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Weaning age influences indicators of rumen function and development in female Holstein calves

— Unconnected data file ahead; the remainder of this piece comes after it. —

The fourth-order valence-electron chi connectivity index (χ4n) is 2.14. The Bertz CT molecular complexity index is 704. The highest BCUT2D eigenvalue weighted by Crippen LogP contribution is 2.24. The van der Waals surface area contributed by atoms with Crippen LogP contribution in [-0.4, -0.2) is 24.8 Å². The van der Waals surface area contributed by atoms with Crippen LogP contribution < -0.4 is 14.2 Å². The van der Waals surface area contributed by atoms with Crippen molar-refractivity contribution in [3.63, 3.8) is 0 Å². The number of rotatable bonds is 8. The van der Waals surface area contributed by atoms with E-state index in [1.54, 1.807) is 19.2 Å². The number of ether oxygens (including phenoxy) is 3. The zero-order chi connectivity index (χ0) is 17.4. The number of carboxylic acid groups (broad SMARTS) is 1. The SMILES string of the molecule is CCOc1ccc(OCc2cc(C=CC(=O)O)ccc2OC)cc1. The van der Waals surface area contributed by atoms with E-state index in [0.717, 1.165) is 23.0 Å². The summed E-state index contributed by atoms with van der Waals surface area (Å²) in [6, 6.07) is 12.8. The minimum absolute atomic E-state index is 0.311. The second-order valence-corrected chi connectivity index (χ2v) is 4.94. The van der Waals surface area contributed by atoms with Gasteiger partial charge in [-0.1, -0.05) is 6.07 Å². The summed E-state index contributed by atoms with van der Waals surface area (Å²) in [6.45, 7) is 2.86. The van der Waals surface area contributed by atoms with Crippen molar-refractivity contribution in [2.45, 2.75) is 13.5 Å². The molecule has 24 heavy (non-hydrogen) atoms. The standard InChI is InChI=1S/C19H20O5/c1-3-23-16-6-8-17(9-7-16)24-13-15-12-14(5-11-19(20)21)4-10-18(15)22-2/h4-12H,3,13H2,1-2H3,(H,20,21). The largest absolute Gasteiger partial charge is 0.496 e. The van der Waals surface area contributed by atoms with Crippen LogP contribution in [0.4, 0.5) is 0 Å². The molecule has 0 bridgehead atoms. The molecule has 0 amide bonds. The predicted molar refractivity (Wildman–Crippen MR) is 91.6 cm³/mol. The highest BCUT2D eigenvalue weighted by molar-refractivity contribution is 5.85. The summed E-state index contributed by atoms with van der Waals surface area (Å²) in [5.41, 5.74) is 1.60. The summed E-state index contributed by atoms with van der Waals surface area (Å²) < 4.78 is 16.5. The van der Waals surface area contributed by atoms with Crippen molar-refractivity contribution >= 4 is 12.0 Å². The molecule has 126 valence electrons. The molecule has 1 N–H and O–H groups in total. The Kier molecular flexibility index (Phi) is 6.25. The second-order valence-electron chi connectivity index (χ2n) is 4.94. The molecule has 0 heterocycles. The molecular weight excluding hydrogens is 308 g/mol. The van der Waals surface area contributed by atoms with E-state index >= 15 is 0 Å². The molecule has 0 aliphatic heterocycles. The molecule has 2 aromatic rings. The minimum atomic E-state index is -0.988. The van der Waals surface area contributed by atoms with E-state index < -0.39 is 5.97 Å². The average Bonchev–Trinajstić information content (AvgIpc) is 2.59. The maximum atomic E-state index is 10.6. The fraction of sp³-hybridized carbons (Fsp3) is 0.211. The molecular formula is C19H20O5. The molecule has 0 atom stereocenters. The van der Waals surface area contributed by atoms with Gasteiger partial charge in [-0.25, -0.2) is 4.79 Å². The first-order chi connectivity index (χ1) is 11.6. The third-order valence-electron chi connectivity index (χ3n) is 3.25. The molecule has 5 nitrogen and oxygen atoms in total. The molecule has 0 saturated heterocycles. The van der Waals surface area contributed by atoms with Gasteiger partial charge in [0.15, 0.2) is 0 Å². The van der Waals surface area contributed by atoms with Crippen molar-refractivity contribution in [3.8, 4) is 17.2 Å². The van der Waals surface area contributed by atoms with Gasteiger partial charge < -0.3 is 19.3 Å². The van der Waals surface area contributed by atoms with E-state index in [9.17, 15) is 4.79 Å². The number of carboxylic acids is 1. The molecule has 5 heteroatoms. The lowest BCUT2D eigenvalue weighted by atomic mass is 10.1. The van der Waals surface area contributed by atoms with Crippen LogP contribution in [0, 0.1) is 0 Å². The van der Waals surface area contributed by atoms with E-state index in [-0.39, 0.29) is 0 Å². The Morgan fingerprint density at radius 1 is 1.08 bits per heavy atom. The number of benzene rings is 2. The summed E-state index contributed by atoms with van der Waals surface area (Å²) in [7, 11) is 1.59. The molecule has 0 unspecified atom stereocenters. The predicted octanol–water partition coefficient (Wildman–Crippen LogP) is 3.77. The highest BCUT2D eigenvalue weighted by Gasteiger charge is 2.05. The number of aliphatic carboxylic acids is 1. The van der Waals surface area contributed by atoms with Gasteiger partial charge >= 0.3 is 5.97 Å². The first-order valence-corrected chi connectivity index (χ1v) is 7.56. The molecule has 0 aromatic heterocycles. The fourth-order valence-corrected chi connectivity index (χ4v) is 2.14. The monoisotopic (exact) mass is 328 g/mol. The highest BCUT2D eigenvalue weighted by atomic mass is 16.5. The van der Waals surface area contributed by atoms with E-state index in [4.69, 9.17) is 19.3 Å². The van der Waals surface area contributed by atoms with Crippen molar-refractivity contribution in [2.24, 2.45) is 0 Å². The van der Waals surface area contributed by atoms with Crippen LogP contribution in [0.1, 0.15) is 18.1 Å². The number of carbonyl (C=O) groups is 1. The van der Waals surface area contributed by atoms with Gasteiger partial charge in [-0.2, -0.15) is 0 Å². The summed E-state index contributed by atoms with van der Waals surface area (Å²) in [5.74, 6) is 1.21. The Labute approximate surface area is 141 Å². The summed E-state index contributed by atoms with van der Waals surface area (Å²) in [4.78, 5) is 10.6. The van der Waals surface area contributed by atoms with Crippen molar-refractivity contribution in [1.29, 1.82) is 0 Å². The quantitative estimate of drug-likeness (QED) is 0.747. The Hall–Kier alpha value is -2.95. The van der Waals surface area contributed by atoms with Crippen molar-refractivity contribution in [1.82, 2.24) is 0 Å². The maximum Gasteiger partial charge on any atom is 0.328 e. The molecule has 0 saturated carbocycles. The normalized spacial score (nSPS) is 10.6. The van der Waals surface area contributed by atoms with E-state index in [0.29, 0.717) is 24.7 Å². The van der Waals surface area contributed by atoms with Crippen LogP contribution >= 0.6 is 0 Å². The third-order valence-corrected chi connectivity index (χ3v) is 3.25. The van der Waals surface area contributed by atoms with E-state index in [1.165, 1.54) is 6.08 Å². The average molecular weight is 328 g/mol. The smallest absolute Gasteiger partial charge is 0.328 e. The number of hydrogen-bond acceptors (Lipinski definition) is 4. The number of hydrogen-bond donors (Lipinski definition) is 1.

Background Prenatal and postnatal conditions are crucial for the development of calves. Primiparous cows are still maturing during pregnancy, thus competing with the nutritional needs of their offspring. Therefore, mature cows might provide a superior intrauterine condition. Furthermore, weaning calves at an older age might affect them positively as well by reducing stress and offering time for various organs and their functions to develop. We aimed to evaluate effects of mothers’ parity and calves’ weaning age on gastrointestinal development and corresponding acid–base balance. Fifty-nine female German Holstein calves (about 8 days old) were investigated in a 2 × 2 factorial experiment with factors weaning age (7 vs. 17 weeks) and parity of mother (primiparous vs. multiparous). Calves were randomly assigned to one of these four groups. Animal behavior that was observed included resting, chewing and active behavior. Results Behavioral patterns were interactively affected by time and weaning age. Rumen sounds per 2 min increased in early-weaned calves during their weaning period. In late-weaned calves a consistently increase in rumen sounds was already recorded before their weaning period. Urinary N-containing compounds (creatinine, hippuric acid, uric acid, urea, allantoin) were interactively affected by time and weaning age. Concentrations of all measured compounds except urea increased during early weaning. All except hippuric acid concentration decreased in early-weaned calves after weaning. In late-weaned calves allantoin and uric acid increased before weaning and did not change during weaning. Conclusion These results suggest that late-weaned calves developed adequate rumen functions and acid–base balance, whereas early-weaned calves might have suffered from ruminal acidosis and catabolism. Weaning calves at 7 weeks of age might be too early for an adequate rumen development.


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